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Re: [task #4633] GPG-Signed Commits


From: Derek Price
Subject: Re: [task #4633] GPG-Signed Commits
Date: Wed, 05 Oct 2005 17:25:58 -0400
User-agent: Mozilla Thunderbird 1.0.7 (Windows/20050923)

Jim Hyslop wrote:

>> I think we are discussing replay attacks, inserted at any of a number of
>> locations:
>
>
> Yes, in this branch of discussion, we are. I meant in the more general
> case of overall documentation for this feature.
>
> I'll start pulling together a list of attacks we've identified. Should
> I put that up on the CVS Wiki at ximbiot? (which reminds me, I haven't
> updated the other discussion paper I already put up with your comments).


That is fine.  It would probably be useful to repost the link in this
thread when you are done.

> I'm not sure whether a CVS client can defend itself against *any*
> attack from a compromised server. The client is at the mercy of the
> server.


Not from any sort of replay attack in the general case where the client
requests revisions based on a tag or branch name (including where the
lack of a branch name implies the tip of the trunk).

> Maybe we need to start thinking about ways of detecting and foiling a
> compromised server: keeping a GPG signature of the CVS executable,
> running an independent utility that scans the repository checking
> revision signatures, etc.


This is part of what I've been attempting to point out in this thread.  :)

> Even at 1 million connections per second, it will take (if my
> calculations are correct) close to 600,000 years to exhaust the number
> space. So I say go for the easy route, scenario 2.


Yes, I had already decided to go with an arbitrarily long sequence
number for either scenario 1 or scenario 2, using an adder based on the
same overflow detection technique but incrementing an arbitrarily long
string of bytes a byte at a time.  The code isn't much more complicated
and should be fast enough for the number of bytes likely to be needed -
it probably even requires less compile-time detection of things like
integer sizes.

I was also going to base62 encode the result for signing.  base62
because Mark Baushke recently committed code to main.c using it to
encode commitids in this manner, it doesn't break RCS 5.7 when
positioned as an RCS "word" (see rcsfile.5 for the definition of
"word"), and it takes up less space than base10 encoding.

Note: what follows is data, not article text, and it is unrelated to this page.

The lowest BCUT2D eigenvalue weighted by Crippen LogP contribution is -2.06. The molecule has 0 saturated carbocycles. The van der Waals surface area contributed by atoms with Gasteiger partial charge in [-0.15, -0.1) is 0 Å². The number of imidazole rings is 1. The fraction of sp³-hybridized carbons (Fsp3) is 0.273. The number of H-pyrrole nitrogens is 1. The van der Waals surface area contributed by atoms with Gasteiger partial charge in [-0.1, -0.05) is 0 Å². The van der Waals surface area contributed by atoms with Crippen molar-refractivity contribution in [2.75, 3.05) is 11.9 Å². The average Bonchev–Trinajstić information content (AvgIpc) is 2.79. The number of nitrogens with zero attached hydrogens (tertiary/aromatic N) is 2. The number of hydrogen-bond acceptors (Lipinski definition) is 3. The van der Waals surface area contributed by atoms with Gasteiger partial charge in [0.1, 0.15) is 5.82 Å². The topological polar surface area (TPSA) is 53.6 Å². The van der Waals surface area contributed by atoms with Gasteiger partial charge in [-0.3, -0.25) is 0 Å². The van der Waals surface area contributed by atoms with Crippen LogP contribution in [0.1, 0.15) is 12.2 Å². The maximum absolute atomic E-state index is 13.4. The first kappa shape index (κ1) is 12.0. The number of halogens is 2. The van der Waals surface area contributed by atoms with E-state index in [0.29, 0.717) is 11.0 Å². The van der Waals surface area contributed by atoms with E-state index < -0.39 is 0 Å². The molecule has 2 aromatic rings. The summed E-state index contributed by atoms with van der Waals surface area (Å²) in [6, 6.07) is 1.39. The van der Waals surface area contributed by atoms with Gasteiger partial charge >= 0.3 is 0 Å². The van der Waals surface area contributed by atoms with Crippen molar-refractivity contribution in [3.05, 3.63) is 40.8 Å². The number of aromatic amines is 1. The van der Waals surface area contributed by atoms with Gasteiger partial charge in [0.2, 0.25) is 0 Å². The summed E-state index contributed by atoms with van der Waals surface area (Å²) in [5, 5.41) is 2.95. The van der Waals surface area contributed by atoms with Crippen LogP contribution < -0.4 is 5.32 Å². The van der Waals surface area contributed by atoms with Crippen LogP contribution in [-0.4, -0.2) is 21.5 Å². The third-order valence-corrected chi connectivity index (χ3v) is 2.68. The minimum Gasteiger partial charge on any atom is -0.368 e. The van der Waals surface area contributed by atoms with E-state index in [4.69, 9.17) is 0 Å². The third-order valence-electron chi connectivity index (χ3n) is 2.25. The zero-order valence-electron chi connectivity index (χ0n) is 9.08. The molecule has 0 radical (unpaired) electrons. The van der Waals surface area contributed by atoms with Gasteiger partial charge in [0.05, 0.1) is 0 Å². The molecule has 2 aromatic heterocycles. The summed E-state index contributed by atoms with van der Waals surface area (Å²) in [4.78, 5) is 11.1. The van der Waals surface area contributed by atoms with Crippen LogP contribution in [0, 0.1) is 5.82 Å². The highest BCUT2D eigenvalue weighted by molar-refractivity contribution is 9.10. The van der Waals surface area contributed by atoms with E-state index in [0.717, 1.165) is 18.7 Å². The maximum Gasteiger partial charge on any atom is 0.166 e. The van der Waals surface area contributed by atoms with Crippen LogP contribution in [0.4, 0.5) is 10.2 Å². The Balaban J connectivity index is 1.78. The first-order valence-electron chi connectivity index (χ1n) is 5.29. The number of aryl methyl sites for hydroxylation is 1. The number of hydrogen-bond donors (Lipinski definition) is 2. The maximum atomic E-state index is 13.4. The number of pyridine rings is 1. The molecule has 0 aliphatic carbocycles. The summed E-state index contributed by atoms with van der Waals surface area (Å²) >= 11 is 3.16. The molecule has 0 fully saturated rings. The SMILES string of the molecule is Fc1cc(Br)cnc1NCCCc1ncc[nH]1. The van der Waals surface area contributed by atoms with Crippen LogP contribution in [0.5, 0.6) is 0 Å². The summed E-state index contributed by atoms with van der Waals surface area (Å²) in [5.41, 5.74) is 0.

> I agree, with one caveat: if the server is compromised, I don't think
> we can trust any commitinfo/loginfo messages it generates.


True, but messages generated up until the compromise would still be
usable and, since the server would not have any way of deleting or
replacing old messages in the secure archive, even suspect messages
might be useful in detecting someone rewriting old revisions after the
initial messages were generated.

Also, even a compromised server cannot generate changes that check valid
unless some client keys are also compromised, so the signatures of the
contents of the secure archive can still be verified too.

> Actually, this raises a separate concern: my signature is either valid
> or it isn't. As I recall, the proposal is not necessarily to store the
> exact thing I've signed, but just the signature itself. This raises
> the question - if my signature encompasses both the delta and the
> entire file, and if suddenly becomes invalidated, what got tampered
> with: my file as checked in, or the delta? Or do we just not worry
> about it, and retrieve the latest backup file that validates the
> signatures properly?


I would argue that we not worry about it and retrieve the latest backup
that checks valid.  I was thinking that it might be better to keep diff
and full-content signatures separate, though I haven't given it much
thought yet.  It might allow reconstruction if only one was tampered
with without a backup to separate them, and signing the same sequence id
with each could correlate them securely.

Regards,

Derek

-- 
Derek R. Price
CVS Solutions Architect
Ximbiot <http://ximbiot.com>
v: +1 717.579.6168
f: +1 717.234.3125
<mailto:address@hidden>






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